Artistic Statement

Artistic Statement

I write plays about learning how to belong to yourself.

As a queer woman with a disability, representation is always core to my work. But I want to write complex, intersectional characters who aren’t solely defined by the boxes they check. Instead, I try to build feminist, character-driven windows into these identities that explore the ways we grieve and grow inside them.

My work resists the urge to dismiss anyone as a monster, instead holding everyone accountable to their humanity and examining the ways we fail to honor it. I like to experiment with time and memory, contrasting fantasy with grounded reality to turn people inside out and illuminate invisible truths. I don’t want to settle for showing what something looked like– I want people to know how it felt.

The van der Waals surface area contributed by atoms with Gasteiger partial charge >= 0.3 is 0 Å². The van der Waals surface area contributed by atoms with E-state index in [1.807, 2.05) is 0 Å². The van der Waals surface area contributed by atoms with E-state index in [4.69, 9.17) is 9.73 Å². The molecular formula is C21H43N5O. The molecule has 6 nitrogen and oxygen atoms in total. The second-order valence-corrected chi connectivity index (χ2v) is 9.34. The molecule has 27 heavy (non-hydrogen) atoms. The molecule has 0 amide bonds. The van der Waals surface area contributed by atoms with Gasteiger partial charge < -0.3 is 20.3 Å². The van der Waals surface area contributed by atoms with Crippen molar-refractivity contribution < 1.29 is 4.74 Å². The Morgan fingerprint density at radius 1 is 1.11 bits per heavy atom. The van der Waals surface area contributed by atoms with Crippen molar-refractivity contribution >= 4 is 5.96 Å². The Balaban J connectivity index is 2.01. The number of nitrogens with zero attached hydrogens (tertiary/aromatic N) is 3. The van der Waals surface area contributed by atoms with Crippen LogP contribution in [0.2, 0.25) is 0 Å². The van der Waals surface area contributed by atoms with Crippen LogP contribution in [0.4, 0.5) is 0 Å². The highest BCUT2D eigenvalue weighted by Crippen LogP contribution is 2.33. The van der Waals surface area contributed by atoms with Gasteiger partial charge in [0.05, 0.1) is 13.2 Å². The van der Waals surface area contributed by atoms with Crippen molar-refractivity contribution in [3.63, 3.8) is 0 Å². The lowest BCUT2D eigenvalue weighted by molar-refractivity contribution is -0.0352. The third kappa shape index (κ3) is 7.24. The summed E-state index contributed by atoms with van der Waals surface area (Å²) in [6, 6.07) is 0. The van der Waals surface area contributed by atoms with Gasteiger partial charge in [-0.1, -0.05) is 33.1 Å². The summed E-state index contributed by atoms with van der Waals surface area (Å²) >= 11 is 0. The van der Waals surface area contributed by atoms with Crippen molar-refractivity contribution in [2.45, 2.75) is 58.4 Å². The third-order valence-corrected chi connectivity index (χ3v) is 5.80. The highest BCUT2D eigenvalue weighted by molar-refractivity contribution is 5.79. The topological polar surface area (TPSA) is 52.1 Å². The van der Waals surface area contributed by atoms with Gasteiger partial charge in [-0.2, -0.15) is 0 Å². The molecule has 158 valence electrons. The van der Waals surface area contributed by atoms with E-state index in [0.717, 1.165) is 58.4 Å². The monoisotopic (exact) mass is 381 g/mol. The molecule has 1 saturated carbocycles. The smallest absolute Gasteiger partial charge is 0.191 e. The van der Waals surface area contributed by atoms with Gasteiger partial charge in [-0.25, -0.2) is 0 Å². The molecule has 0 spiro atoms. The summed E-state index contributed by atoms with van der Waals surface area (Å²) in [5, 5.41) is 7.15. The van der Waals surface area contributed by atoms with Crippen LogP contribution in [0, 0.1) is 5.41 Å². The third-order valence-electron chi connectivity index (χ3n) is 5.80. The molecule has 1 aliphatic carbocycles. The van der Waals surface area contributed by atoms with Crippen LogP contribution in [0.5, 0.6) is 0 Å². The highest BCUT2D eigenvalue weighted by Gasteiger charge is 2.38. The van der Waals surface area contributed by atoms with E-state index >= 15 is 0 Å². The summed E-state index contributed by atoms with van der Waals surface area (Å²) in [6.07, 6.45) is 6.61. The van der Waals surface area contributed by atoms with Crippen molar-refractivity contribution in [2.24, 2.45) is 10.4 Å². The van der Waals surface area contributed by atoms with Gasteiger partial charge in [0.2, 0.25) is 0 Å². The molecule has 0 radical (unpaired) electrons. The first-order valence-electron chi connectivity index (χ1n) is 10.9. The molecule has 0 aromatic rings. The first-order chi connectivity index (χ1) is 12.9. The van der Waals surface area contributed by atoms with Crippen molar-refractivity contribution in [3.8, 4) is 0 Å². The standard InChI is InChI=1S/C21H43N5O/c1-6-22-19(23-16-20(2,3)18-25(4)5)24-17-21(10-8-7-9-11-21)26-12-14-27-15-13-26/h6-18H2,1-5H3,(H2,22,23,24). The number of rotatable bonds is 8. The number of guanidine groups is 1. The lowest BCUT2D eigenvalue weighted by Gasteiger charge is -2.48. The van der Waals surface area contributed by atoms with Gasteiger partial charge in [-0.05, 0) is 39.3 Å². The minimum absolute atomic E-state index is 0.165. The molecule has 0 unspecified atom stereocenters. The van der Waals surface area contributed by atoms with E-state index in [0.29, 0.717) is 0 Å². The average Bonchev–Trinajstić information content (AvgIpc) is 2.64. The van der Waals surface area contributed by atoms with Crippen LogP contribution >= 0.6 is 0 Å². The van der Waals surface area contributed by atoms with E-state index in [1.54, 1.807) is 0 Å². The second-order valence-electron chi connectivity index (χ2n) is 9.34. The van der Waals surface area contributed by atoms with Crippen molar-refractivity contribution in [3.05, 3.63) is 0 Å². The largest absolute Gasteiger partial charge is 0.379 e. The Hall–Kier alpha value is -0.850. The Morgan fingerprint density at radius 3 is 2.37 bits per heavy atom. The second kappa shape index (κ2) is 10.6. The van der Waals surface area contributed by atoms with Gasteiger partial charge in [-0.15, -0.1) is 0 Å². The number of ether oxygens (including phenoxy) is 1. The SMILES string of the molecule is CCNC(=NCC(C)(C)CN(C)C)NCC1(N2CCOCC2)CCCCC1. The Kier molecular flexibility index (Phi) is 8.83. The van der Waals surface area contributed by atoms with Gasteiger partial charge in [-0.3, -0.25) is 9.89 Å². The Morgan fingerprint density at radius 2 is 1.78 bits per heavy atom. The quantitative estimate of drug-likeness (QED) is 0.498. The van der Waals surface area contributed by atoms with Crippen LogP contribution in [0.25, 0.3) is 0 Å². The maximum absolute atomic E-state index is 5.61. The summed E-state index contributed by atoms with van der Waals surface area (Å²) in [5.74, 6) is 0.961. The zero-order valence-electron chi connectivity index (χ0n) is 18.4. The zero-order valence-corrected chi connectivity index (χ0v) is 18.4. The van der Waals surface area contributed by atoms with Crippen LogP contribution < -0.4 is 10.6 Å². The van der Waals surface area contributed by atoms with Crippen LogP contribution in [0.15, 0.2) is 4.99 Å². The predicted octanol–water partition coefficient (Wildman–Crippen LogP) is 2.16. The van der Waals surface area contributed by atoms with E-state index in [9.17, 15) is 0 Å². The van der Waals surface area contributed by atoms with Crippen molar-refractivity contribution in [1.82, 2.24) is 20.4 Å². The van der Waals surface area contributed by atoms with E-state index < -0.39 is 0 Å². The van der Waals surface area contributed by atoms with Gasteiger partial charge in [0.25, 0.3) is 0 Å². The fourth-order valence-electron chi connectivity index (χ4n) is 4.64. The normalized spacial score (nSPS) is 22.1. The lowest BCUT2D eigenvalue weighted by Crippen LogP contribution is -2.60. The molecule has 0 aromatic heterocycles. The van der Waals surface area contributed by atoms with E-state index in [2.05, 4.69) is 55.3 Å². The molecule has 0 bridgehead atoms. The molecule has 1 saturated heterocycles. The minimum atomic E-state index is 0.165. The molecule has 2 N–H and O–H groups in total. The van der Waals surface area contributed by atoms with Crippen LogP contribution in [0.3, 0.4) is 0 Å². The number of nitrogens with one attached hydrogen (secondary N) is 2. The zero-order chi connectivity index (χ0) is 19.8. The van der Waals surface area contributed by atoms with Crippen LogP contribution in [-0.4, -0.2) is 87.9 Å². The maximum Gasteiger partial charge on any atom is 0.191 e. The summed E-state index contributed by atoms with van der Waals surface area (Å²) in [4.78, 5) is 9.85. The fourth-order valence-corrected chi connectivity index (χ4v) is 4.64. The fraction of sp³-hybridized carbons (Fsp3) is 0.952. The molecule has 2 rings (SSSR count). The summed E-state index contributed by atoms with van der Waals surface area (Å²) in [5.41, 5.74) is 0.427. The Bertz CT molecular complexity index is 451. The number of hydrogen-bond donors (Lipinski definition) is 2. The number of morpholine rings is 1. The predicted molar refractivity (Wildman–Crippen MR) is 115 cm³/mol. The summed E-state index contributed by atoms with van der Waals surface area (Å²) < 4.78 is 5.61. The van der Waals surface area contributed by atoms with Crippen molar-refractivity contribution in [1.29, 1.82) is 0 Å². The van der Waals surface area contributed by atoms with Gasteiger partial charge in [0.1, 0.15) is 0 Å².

Before starting my MFA playwriting program at Boston University, I worked with a variety of Chicago nonprofits that serve people who have experienced complex trauma and sexual violence. This chapter of my life solidified my belief that nuanced, trauma-informed theatre is not only possible, but also more dramatically satisfying. This approach also creates space to explore how violence and oppression are internalized instead of simply recreating them onstage in ways that alienate audiences or actors who have lived experience with it.

So that’s what I try to do.

Embrace bold theatricality to dig deep and find the hidden light in dark topics.
Create characters who can see what’s broken and still fight like hell to make it better.
Write to reflect a world where radical empathy is an act of rebellion against hopelessness.